The Chicago Police Board on Thursday voted unanimously to fire a CPD officer who they found pulled a young woman from a car by her hair and knelt on her neck in the parking lot of the Brickyard Mall on the Northwest Side during the unrest of summer 2020.
The board found that CPD officer David Laskus violated several CPD rules — most notably using excessive force and lying to investigators — during and after the tense situation that unfolded on May 26, 2020 at the shopping center near Diversey and Narragansett.
Mia Wright, now 29, and members of her family previously said they arrived at the Brickyard Mall in late May 2020 to discover it closed because of civil unrest that occurred across the city in the aftermath of George Floyd’s murder by a Minnesota police officer.
After they arrived, CPD officers suddenly surrounded the car, broke the windows and pulled Wright out of the vehicle by her hair, she said.
While Wright was prone on the ground, an officer placed his knee on her neck, she said. She was arrested and charged with disorderly conduct, though the charge was later dropped.
Despite video evidence to the contrary, the board noted that Laskus denied he pulled Wright by her hair when he spoke to investigators with the Civilian Office of Police Accountability. He did not face criminal charges.
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“Respondent’s actions toward Ms. Wright and the other occupants of the vehicle demonstrated a lack of the judgment that is required of officers and were serious violations of the Fourth Amendment and of CPD policy,” the board wrote in its decision.
“Respondent compounded his misconduct by intentionally making material false statements to COPA during its investigation of this incident,” the decision continued. “Respondent’s dishonesty relates directly to his public duties as a police officer and render him unfit to hold that office.”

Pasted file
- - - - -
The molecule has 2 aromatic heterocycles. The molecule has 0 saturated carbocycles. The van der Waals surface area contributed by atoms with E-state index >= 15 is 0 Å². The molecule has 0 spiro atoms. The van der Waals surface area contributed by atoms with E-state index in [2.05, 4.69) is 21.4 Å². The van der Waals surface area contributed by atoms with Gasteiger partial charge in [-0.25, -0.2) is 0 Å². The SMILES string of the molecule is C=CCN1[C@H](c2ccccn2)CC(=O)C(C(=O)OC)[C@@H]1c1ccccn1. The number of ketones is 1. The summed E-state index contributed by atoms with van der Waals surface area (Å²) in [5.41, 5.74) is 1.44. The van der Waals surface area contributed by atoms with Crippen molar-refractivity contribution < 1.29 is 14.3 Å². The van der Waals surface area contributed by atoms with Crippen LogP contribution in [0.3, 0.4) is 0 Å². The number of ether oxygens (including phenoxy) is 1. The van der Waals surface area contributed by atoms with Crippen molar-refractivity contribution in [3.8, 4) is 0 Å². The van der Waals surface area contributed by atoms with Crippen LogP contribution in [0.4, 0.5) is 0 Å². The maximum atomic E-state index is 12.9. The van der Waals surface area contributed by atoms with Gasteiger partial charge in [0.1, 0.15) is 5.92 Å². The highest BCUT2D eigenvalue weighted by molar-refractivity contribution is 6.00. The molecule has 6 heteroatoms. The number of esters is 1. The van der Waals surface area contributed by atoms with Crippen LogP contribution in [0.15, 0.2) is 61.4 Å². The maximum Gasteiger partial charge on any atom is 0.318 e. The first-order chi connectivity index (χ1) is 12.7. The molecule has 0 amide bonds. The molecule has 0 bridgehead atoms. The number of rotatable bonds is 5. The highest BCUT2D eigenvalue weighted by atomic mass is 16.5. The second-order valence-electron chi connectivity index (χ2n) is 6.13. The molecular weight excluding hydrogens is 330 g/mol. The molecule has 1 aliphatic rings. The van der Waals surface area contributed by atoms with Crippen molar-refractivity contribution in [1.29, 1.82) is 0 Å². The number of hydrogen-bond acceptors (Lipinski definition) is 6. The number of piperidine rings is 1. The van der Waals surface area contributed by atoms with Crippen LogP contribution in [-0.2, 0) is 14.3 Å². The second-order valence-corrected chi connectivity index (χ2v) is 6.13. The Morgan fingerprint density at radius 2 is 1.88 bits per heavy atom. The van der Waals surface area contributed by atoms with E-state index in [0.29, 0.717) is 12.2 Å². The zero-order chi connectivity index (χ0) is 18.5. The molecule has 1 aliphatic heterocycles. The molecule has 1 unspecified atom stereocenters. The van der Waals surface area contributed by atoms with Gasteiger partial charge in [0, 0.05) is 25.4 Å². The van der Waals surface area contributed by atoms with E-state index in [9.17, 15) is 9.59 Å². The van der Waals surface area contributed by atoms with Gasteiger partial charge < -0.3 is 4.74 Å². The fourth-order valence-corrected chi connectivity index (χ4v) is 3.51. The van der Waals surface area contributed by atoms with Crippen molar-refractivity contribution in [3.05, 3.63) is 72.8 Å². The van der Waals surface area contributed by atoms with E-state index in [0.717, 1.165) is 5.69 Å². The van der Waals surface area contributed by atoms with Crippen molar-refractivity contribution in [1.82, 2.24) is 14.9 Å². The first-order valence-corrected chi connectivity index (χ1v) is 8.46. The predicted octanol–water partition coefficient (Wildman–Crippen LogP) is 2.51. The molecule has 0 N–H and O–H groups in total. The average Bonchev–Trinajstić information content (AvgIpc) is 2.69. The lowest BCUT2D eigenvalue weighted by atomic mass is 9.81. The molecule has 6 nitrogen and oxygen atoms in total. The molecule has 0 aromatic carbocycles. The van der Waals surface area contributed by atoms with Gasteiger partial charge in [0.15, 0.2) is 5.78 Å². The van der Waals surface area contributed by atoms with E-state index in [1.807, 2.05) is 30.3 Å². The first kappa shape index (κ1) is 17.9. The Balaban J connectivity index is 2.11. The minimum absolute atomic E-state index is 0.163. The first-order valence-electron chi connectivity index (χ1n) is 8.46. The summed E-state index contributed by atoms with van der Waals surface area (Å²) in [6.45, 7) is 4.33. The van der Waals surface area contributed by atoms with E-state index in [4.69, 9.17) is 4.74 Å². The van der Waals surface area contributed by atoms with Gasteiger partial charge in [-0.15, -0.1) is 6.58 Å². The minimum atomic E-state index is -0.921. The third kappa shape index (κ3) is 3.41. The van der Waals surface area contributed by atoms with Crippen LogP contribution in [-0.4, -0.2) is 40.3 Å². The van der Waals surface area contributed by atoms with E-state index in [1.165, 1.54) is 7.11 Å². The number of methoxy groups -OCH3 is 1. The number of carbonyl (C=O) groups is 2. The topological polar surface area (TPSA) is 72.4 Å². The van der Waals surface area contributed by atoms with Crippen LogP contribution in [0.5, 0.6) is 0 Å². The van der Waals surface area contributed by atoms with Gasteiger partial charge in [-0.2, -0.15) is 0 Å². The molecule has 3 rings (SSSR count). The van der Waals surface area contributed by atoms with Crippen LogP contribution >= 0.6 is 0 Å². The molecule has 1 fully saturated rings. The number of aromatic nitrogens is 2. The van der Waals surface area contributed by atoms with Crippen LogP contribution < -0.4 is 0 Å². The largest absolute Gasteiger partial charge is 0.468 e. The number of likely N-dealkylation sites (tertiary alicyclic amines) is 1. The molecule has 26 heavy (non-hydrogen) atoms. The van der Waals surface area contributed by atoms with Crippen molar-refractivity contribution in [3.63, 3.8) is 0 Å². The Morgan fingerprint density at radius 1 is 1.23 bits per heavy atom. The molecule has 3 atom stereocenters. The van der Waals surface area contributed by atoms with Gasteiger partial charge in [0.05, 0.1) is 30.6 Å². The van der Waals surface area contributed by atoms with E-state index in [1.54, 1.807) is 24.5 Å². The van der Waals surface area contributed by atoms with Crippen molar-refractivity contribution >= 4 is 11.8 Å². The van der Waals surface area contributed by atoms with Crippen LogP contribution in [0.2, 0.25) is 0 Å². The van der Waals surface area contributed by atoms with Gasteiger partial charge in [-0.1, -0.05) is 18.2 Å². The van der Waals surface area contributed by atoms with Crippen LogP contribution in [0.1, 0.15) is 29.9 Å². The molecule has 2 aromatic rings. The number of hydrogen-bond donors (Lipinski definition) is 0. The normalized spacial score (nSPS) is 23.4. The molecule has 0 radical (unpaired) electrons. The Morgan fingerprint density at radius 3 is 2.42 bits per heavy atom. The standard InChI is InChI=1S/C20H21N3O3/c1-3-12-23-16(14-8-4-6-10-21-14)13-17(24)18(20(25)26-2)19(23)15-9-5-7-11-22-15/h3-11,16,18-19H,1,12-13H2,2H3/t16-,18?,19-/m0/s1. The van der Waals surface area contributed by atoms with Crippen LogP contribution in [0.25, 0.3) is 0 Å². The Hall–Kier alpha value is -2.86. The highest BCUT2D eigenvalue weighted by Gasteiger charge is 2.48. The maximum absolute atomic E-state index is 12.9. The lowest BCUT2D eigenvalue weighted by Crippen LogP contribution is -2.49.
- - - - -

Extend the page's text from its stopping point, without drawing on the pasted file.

Laskus joined the CPD in 2006. Since then he’s received a total of 95 departmental awards, including seven commendations, one Unit Meritorious Performance Award and one Superintendent’s Honorable Mention. He was one of at least eight officers to face discipline in connection with the Brickyard Mall arrest.
Laskus may now appeal his firing in Cook County Circuit Court.
In 2022, the City Council voted 34-13 in favor of a $1.7 million settlement divided between Wright and other occupants of the car. Among those to vote against the settlement were aldermen Raymond Lopez, Nick Sposato, Silvana Tabares, Brian Hopkins, Anthony Napolitano, Brendan Reilly, Anthony Beale, Marty Quinn and James Gardiner.
In August, the Fraternal Order of Police filed a motion with the police board to transfer 22 pending disciplinary cases from the police board’s docket and have them decided instead by a third-party arbitrator. Laskus’ case was among those that the union hoped to transfer. The board later denied the FOP’s motion.
The union’s effort stemmed from an arbitration award issued over the summer that would allow CPD officers accused of serious misconduct to have their disciplinary cases handled by a third-party instead of the police board. Mayor Brandon Johnson has said the City Council will take two votes on the proposed FOP contract — one for the economic package, which includes a nearly 20% raise over four years, and another for the disciplinary elements.